Adventures in life and photography out West

Let’s be Frank

Mathias Frank of BMC Racing has not claimed a lot of wins in his pro career, just five since 2008, but on Tuesday’s Queen stage of the USA Pro Challenge the Swiss youngster attacked on the shortest climb. The tough climbing stage from Aspen to Breckenridge was won on the short, steep final climb of Boreas Pass.

 

It was a really tough day, especially with the altitude,” said Frank. “The stage win was the most important thing for me.”

 

Frank bridged up to a small group of leader before the last climb, a 15 percent pitch, in which only Garmin-Sharp’s Lachlan Morton could follow. With so many riders on the same time, Frank needed five seconds over the rest of the field to take yellow, but only beat Morton by three seconds. Garmin-Sharp’s 21-year-old American donned the leaders jersey to start Wednesday’s stage.

 

The second stage of the Pro Challenge was a 126.1-mile climbers’ fest, ascending some 12,250 feet over three passes. The fun started almost right out of the gate, climbing the category one Independence Pass, 13.7 miles from Aspen to the 12,095-foot summit. BMC’s Michael Schar attacked on the climb and was eventually joined by KOM leader Matthew Cooke (Jamis-Hagens Berman) and Luis Lemus (Jelly Belly) before crossing the races highest point. The group built a lead of five minutes before streaking down the east side.

 

The high pass was the end for two riders, Peter Kennaugh of Team Sky and JJ Haedo of Jamis. Both riders stepped off their bikes before reaching the peak of the first pass.

 

The team of Points leader Peter Sagan lead the chase to bring back the three escapees as the pack approached the second category Hoosier Pass. By the time the peloton was halfway across South Park, they had nailed back three minutes, narrowing the gap to 2:25. RadioShack joined the chase and the peloton swept up the break away near Fairplay.

 

Once the second climb started, the counter attack began. Fiteen riders, including Frank, Morton, as well as RadioShack’s Andy Schleck. The group only mustered 1:40 at the start of the Hoosier Pass. Morton attacked on the slope, separating himself from the group. Schleck tried to bring him back, but failed. Over the top, Morton was alone and had two minutes over the chase group of Saxo-Tinkoff’s Michael Rogers, Frank and Livestrong rider Lawson Craddock.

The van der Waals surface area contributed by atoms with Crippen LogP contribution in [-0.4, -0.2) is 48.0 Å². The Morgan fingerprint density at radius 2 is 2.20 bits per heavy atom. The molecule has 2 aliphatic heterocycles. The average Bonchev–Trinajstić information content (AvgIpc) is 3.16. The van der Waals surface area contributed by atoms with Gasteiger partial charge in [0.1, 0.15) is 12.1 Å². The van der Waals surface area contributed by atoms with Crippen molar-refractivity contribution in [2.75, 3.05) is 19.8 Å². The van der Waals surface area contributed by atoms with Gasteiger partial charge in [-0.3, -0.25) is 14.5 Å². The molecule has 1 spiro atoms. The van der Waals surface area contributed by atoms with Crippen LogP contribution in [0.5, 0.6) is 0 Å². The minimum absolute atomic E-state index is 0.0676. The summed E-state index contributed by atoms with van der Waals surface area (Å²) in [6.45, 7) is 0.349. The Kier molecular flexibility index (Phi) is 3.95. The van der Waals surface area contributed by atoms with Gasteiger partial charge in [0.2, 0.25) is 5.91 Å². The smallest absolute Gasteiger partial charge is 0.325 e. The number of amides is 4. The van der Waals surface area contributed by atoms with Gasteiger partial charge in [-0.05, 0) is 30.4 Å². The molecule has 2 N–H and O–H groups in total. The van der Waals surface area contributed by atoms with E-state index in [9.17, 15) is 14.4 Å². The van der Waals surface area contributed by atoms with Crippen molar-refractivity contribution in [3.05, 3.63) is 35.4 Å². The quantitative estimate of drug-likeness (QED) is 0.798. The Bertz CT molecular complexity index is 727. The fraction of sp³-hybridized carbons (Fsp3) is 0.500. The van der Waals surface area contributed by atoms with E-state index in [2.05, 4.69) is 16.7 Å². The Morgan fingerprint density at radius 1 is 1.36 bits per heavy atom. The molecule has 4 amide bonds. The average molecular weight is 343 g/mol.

Morton continued pushing on the descent, but was caught by Frank and Craddock. The trio worked together at that point to hold the chase at bay, 45 seconds ahead of the chase on the way to Moonstone Drive and the final climb of Boreas Pass.

 

Schleck and the rest of the chase was pulled back into the main peloton in the race’s first pass through Breckenridge, with about 34 miles to race. The leading trio, however, managed to build a lead of 1:15 just 1,200 yards shy of the Boreas Pass summit. Garmin-Sharp and the Colombia team took up the chase as they headed up the last leg-breaking ascent.

 

Frank bolted away from his compatriots inside of the last mile up Boreas Pass. The move doomed Craddock. Morton followed Frank, but also lost contact just short of the summit.

The race’s most consistant, and on this stage, most surprising rider, Cannondale’s Peter Sagan, launched out of the pack just 900 yards short of the summit of the last climb, dragging BMC’s Tejay van Garderen with him. Five more seconds behind, Garnmin’s Tom Danielson and Colombia’s Darwin Atapuma tried to bridge to the chase group.

 

It was just a crazy race all around, hard to predict and hard to control,” van Garderen told VeloNews. “When Sagan went, I saw Danielson was struggling and I said ‘let’s do this’”

 

With just a mile left, Sagan and van Garderen caught Craddock. Ahead of them, however, Frank was drilling it to stay away and eventually claim the second stage. Frank coasted across, hitting a bodybuilder’s pose as he stopped the clock at 5:05:19.

 

Morton followed close behind to claim both the leaders yellow jersey and the Best Young Rider jersey. Sagan came across the finish line 14 seconds back, in third place, retaining his Points Leader green jersey. Sagan is third overall, only 11 second behind Morton in the GC.

 

Jamis-Hagen Berman’s Matt Cook hangs on to the King of the Mountains jersey, six points ahead of Garmin’s Morton. At just two stages in, BMC is the best team, 21 seconds ahead of Garmin-Sharp.

 

Of the big favorites, BMC’s van Garderen is in fourth at 11 seconds back. Garmin-Sharp’s Danielson is 29 back, in sixth. Saxo-Tinkoff’s Rory Sutherland is 41 seconds back in 13th. American Joe Dombroski, the de facto leader of Team Sky, is 1:04 back in 26th. The team’s Tour de France champion, Chris Froome, is suffering at altitude, some 16:08 back and about mid-pack at 76th place.

 

Wednesday take the riders out of Breckenridge to Steamboat Springs. The third stage is 106.6 miles with 5,865 feet of climbing, mostly on the climb up the east side of Rabbit Ears Pass. The pass is long, but not too steep. A break could get away on the roads leading to the climb, but with 20 more miles into Steamboat after the summit, it is unlikely a break will hold off Cannondale and their sprinter, Sagan.

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